JOSH BOAK, AP Economics Writer
WASHINGTON (AP) — U.S. home rental prices rose at a steady rate in January, but prices barely budged or even dipped in parts of the Midwest and Mid-Atlantic.
Real estate data firm Zillow said Friday that prices increased a seasonally adjusted 3.3 percent in January compared with 12 months earlier. But some major cities are finding themselves with an excessive supply of apartments and houses, reducing price pressures for renters.
In the wake of the Great Recession, more Americans are shifting away from home ownership, often because their low-incomes make it difficult to save for a down payment or they live in cities with expensive housing.
The homeownership rate slipped to 64 percent at the end of 2014, the lowest level in two decades, according to the Census Bureau. Some of that decline also reflects the ravages from the housing bust that triggered the recession in late 2007, as foreclosures and overbuilding left plenty of empty houses.
Still, builders have started to respond to the greater demand as the job market improves and more millennials seek apartments. Over the past 12 months, there has been a 24.5 percent increase in groundbreakings for apartment complexes, according to a separate Census report released this week.
As more apartments come on the market, price pressures should ease for renters, said Svenja Gudell, director of economic research at Zillow. Modest increases or slight declines should help improve affordability, making it easier for renters to eventually transition to home ownership.
The additional supply is already evident in a few key markets.
Zillow reported that rents have fallen 0.5 percent in the Chicago area and 0.3 percent in Minneapolis over the past year.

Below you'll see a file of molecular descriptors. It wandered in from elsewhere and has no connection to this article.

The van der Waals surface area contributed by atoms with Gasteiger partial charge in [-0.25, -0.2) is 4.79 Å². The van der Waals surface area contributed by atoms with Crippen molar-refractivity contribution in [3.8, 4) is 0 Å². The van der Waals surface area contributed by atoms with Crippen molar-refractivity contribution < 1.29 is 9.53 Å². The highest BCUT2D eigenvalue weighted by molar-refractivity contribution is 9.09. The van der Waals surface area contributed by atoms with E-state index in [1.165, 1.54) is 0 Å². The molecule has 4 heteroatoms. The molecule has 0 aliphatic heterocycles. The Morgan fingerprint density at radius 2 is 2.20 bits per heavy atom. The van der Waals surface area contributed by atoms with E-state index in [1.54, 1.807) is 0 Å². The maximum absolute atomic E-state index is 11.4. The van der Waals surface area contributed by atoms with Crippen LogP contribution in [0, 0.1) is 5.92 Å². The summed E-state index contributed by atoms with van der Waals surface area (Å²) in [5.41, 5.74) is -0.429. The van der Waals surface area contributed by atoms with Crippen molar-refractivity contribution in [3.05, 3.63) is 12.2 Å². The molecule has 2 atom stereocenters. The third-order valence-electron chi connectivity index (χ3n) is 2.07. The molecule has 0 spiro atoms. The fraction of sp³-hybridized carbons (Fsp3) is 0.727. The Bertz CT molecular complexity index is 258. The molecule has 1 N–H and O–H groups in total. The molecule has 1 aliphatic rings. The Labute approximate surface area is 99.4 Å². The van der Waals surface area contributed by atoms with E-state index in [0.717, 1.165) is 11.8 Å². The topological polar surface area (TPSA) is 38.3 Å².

“Chicago did a whole lot of overbuilding during the housing boom,” Gudell said, noting that some select downtown neighborhoods in the Windy City still have prices rising at or above the national average.
Dann Wunderlich, 24, lives with his fiancee in a “spacious” one-bedroom apartment in Chicago’s Buena Park neighborhood. Together, they pay $1,050 a month, well below what Wunderlich says he was paying in 2011 for an apartment elsewhere in the city.
“People in our area move year to year because they’re consistently finding a better price,” Wunderlich said. “I know that’s what we did until we found this apartment. If we found a better apartment with a cheaper rent, we would move.”
Similarly, construction has been making more apartments available around Baltimore and Washington, where rental prices rose 1.5 percent and 1.3 percent, respectively. A separate report by the rental marketplace Apartment List found that rents for a two-bedroom apartment in metro Washington were averaging $1,990 a month, up just 0.1 percent over the past year.
Other parts of the country are experiencing a rental boom.
Rents surged 16.2 percent in Fort Myers, Florida. The San Francisco Bay area also posted a double-digit gain.
AP Writer Hannah Cushman contributed to this report from Chicago.
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